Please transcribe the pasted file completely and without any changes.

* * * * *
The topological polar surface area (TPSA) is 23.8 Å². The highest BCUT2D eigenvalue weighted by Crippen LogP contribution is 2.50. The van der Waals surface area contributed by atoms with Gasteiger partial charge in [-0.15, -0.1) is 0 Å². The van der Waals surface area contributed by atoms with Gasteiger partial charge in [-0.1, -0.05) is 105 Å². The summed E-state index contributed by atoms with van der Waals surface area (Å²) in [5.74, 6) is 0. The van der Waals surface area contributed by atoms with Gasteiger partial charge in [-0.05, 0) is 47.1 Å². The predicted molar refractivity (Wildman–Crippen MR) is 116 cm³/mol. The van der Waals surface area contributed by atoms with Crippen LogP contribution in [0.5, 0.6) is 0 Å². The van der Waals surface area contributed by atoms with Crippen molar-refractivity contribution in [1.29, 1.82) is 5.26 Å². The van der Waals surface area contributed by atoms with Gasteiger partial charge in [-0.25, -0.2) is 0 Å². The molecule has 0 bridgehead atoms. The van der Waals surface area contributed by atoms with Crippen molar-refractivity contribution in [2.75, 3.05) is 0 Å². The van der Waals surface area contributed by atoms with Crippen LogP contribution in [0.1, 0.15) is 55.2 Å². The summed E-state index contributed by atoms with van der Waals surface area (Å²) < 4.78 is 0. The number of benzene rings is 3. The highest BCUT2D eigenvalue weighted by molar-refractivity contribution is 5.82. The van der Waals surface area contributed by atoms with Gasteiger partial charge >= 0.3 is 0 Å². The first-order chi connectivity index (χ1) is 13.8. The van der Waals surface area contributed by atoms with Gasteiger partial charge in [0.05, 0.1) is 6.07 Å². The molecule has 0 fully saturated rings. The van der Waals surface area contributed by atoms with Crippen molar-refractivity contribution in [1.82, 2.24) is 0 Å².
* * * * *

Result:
The topological polar surface area (TPSA) is 23.8 Å². The highest BCUT2D eigenvalue weighted by Crippen LogP contribution is 2.50. The van der Waals surface area contributed by atoms with Gasteiger partial charge in [-0.15, -0.1) is 0 Å². The van der Waals surface area contributed by atoms with Gasteiger partial charge in [-0.1, -0.05) is 105 Å². The summed E-state index contributed by atoms with van der Waals surface area (Å²) in [5.74, 6) is 0. The van der Waals surface area contributed by atoms with Gasteiger partial charge in [-0.05, 0) is 47.1 Å². The predicted molar refractivity (Wildman–Crippen MR) is 116 cm³/mol. The van der Waals surface area contributed by atoms with Crippen LogP contribution in [0.5, 0.6) is 0 Å². The van der Waals surface area contributed by atoms with Crippen molar-refractivity contribution in [1.29, 1.82) is 5.26 Å². The van der Waals surface area contributed by atoms with Gasteiger partial charge in [-0.25, -0.2) is 0 Å². The molecule has 0 bridgehead atoms. The van der Waals surface area contributed by atoms with Crippen molar-refractivity contribution in [2.75, 3.05) is 0 Å². The van der Waals surface area contributed by atoms with Crippen LogP contribution in [0.1, 0.15) is 55.2 Å². The summed E-state index contributed by atoms with van der Waals surface area (Å²) < 4.78 is 0. The number of benzene rings is 3. The highest BCUT2D eigenvalue weighted by molar-refractivity contribution is 5.82. The van der Waals surface area contributed by atoms with Gasteiger partial charge >= 0.3 is 0 Å². The first-order chi connectivity index (χ1) is 13.8. The van der Waals surface area contributed by atoms with Gasteiger partial charge in [0.05, 0.1) is 6.07 Å². The molecule has 0 fully saturated rings. The van der Waals surface area contributed by atoms with Crippen molar-refractivity contribution in [1.82, 2.24) is 0 Å².